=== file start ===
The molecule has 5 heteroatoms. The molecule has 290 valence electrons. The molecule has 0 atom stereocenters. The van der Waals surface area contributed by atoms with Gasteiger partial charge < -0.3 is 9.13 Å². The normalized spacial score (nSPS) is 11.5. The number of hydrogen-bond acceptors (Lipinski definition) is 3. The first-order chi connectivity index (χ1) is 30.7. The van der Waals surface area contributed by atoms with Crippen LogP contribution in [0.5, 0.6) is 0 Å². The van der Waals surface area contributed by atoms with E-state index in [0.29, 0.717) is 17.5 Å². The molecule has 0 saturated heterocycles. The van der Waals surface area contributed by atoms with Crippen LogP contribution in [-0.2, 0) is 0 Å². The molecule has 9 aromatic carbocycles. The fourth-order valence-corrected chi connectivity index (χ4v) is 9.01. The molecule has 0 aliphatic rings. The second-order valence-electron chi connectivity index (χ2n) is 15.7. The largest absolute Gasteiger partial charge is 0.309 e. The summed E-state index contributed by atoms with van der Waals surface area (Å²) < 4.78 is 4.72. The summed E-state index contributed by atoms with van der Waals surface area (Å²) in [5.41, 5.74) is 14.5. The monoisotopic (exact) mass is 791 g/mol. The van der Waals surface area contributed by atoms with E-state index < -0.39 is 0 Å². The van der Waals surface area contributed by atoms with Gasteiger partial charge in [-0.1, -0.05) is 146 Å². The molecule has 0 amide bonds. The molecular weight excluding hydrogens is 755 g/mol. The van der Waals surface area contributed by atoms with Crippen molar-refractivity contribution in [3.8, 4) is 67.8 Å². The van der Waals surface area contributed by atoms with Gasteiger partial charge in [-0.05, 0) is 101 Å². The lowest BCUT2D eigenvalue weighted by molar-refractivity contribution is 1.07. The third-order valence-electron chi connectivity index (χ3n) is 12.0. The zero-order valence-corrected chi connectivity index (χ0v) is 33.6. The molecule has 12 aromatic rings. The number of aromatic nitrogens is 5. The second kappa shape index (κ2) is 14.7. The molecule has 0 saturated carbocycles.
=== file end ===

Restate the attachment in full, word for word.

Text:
The molecule has 5 heteroatoms. The molecule has 290 valence electrons. The molecule has 0 atom stereocenters. The van der Waals surface area contributed by atoms with Gasteiger partial charge < -0.3 is 9.13 Å². The normalized spacial score (nSPS) is 11.5. The number of hydrogen-bond acceptors (Lipinski definition) is 3. The first-order chi connectivity index (χ1) is 30.7. The van der Waals surface area contributed by atoms with Crippen LogP contribution in [0.5, 0.6) is 0 Å². The van der Waals surface area contributed by atoms with E-state index in [0.29, 0.717) is 17.5 Å². The molecule has 0 saturated heterocycles. The van der Waals surface area contributed by atoms with Crippen LogP contribution in [-0.2, 0) is 0 Å². The molecule has 9 aromatic carbocycles. The fourth-order valence-corrected chi connectivity index (χ4v) is 9.01. The molecule has 0 aliphatic rings. The second-order valence-electron chi connectivity index (χ2n) is 15.7. The largest absolute Gasteiger partial charge is 0.309 e. The summed E-state index contributed by atoms with van der Waals surface area (Å²) < 4.78 is 4.72. The summed E-state index contributed by atoms with van der Waals surface area (Å²) in [5.41, 5.74) is 14.5. The monoisotopic (exact) mass is 791 g/mol. The van der Waals surface area contributed by atoms with E-state index < -0.39 is 0 Å². The van der Waals surface area contributed by atoms with Gasteiger partial charge in [-0.1, -0.05) is 146 Å². The molecule has 0 amide bonds. The molecular weight excluding hydrogens is 755 g/mol. The van der Waals surface area contributed by atoms with Crippen molar-refractivity contribution in [3.8, 4) is 67.8 Å². The van der Waals surface area contributed by atoms with Gasteiger partial charge in [-0.05, 0) is 101 Å². The lowest BCUT2D eigenvalue weighted by molar-refractivity contribution is 1.07. The third-order valence-electron chi connectivity index (χ3n) is 12.0. The zero-order valence-corrected chi connectivity index (χ0v) is 33.6. The molecule has 12 aromatic rings. The number of aromatic nitrogens is 5. The second kappa shape index (κ2) is 14.7. The molecule has 0 saturated carbocycles.